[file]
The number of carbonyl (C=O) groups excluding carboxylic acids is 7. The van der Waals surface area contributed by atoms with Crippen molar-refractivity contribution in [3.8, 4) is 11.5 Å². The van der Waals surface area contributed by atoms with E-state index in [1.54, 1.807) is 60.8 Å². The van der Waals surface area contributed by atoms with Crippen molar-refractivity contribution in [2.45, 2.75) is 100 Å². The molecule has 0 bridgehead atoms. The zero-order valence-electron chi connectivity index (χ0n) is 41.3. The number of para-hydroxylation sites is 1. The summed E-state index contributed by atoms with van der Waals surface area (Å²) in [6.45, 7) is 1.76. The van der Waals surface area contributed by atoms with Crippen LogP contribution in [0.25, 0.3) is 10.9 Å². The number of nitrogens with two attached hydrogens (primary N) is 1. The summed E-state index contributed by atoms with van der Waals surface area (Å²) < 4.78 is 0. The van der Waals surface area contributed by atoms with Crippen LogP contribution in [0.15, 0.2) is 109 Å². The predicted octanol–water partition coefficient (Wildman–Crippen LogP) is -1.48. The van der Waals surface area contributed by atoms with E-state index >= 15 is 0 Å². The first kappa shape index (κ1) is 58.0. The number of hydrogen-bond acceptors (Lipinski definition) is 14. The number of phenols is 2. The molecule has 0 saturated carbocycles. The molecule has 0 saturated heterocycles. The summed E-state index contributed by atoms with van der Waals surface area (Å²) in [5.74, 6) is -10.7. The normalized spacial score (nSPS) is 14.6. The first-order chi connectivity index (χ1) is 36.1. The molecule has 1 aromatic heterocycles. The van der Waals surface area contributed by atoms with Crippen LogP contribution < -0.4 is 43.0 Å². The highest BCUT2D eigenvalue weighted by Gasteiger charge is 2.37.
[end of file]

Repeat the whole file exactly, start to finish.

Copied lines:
The number of carbonyl (C=O) groups excluding carboxylic acids is 7. The van der Waals surface area contributed by atoms with Crippen molar-refractivity contribution in [3.8, 4) is 11.5 Å². The van der Waals surface area contributed by atoms with E-state index in [1.54, 1.807) is 60.8 Å². The van der Waals surface area contributed by atoms with Crippen molar-refractivity contribution in [2.45, 2.75) is 100 Å². The molecule has 0 bridgehead atoms. The zero-order valence-electron chi connectivity index (χ0n) is 41.3. The number of para-hydroxylation sites is 1. The summed E-state index contributed by atoms with van der Waals surface area (Å²) in [6.45, 7) is 1.76. The van der Waals surface area contributed by atoms with Crippen LogP contribution in [0.25, 0.3) is 10.9 Å². The number of nitrogens with two attached hydrogens (primary N) is 1. The summed E-state index contributed by atoms with van der Waals surface area (Å²) < 4.78 is 0. The van der Waals surface area contributed by atoms with Crippen LogP contribution in [0.15, 0.2) is 109 Å². The predicted octanol–water partition coefficient (Wildman–Crippen LogP) is -1.48. The van der Waals surface area contributed by atoms with E-state index >= 15 is 0 Å². The first kappa shape index (κ1) is 58.0. The number of hydrogen-bond acceptors (Lipinski definition) is 14. The number of phenols is 2. The molecule has 0 saturated carbocycles. The molecule has 0 saturated heterocycles. The summed E-state index contributed by atoms with van der Waals surface area (Å²) in [5.74, 6) is -10.7. The normalized spacial score (nSPS) is 14.6. The first-order chi connectivity index (χ1) is 36.1. The molecule has 1 aromatic heterocycles. The van der Waals surface area contributed by atoms with Crippen LogP contribution < -0.4 is 43.0 Å². The highest BCUT2D eigenvalue weighted by Gasteiger charge is 2.37.